Go online to reserve a space for a free tour of M – Shed. Housed in a former wharfside warehouse, the museum is a four-minute walk from The Bristol Hotel. The exhibitions show Bristol’s past through its places, people and objects. As well as sensitively dealing with Bristol’s role in both the slave trade and its abolition, M–Shed also celebrates Bristol’s current heroes: young carers, pioneering robotic engineers, graffiti artists and autism activists. Through June 5, 2022, M–Shed is displaying 100 entries from the Wildlife Photographer of the Year Contest.
On the SS Great Britain, learn how Isambard Kingdom Brunel originally planned a paddle-driven ship until a propeller-driven ship docked in Bristol. The Archimedes inspired Brunel to change his plans midway through construction. The result was a ship that sailed more than a million miles powered by a single propeller. A tour of the ship reveals what a floating village was like with a barber, butcher, doctor and stables. Even in First Class, berths were comfortable in an era when 5′ 5″ was a good height.
The Being Brunel exhibition illustrates how the enterprising engineer was driven by a desire to improve the journey from London to New York. Brunel aspired to a Great Western railway from London to Bristol so smooth that travelers could travel at 45 mph without spilling a drop of their coffee.
Watch the Ravioli Ray being fed at the Bristol Aquarium. Learn how 60-pound shape-shifting octopuses can squeeze through a two-inch-diameter hole. Although this aquarium is where SeaWorld meets Kew Gardens.
At the top of the dome, a greenhouse creates Amazonian conditions, showcasing a colorful array of South American plants. Neighbor “We Are The Curious” takes a challenging and interactive approach to science. Visitors are encouraged to ask questions, test ideas, and work toward answers.
Other nice touches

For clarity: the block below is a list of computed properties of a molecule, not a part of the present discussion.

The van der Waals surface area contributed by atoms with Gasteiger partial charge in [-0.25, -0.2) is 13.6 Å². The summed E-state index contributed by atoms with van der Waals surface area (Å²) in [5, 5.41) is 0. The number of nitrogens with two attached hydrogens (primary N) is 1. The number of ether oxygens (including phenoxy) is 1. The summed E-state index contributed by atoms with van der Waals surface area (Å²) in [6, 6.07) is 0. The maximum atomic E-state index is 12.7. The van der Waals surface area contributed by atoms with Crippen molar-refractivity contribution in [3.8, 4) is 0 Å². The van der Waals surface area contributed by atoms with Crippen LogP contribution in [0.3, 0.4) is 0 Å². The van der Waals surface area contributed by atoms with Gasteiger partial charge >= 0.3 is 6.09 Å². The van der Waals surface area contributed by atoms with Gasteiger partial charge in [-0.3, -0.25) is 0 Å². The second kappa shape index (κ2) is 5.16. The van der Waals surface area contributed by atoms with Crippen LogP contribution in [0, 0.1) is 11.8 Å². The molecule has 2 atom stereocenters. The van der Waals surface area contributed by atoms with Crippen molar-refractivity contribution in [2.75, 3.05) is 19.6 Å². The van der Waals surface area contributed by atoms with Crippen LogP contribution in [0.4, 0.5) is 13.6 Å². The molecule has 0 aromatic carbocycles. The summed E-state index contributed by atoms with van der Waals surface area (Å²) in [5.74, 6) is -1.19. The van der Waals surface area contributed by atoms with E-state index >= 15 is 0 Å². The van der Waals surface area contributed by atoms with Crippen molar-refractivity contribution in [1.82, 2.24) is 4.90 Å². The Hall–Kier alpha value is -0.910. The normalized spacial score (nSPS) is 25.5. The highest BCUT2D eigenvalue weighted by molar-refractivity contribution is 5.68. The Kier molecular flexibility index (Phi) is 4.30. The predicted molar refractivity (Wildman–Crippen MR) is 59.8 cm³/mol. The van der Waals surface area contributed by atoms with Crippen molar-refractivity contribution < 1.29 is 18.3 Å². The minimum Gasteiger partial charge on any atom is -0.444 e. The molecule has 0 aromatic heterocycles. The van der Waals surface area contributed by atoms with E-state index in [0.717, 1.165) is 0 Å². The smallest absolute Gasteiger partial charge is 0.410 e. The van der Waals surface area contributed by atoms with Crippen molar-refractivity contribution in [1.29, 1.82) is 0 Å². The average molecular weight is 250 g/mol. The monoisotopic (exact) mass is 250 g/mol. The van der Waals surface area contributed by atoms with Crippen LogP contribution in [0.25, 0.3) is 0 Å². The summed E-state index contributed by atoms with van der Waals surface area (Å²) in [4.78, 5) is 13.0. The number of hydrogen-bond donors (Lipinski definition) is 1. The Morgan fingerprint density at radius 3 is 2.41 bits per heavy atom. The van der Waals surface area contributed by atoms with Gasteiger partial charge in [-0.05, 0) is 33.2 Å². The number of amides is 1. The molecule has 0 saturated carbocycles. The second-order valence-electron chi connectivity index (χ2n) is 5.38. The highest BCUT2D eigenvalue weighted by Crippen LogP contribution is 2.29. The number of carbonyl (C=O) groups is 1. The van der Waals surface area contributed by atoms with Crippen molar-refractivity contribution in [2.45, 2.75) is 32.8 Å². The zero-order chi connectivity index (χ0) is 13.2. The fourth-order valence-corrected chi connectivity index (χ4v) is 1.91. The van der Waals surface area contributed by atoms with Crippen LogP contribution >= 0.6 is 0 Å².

The front desk provides a free bag of hand sanitizer and baby wipes to each guest upon check-in. A chocolate bar from the hotel is the next welcome gift.
Hanging “Do Not Disturb” signs on bedroom doors is so 20th century. Instead, the hotel has a quote from Van Morrison to display: “I’m taking some quiet time with my quiet friend.”
Rooms start from £99 including breakfast. For hotel guests the exit charge from the neighboring NCP car park is £9.
The best part
The Bristol Hotel is located in the heart of Harborside, between Bristol’s historic cobbled Narrow Quay and elegant Queen Square. Less than a minute away, the Arnolfini Contemporary Art Gallery is the closest must-see attraction.
Beyond the harbour, Bristol has much, much more to keep visitors entertained: the Clifton Suspension Bridge, The Old Vic, The Street Art Trail and a visit to The Old Vic theatre.
the final verdict
The Bristol Hotel is a quiet and luxurious base for exploring the bustling harbour. Exhibits Doyle’s spirit of service of true warmth and thoughtfulness.
Not surprisingly, the staff is smiling. Not only do they work for a much-loved family business, but in recent years Bristol has been hailed as Britain’s happiest city and the best place to live.
Disclosure: Our stay was sponsored by The Bristol Hotel and Visit Bristol.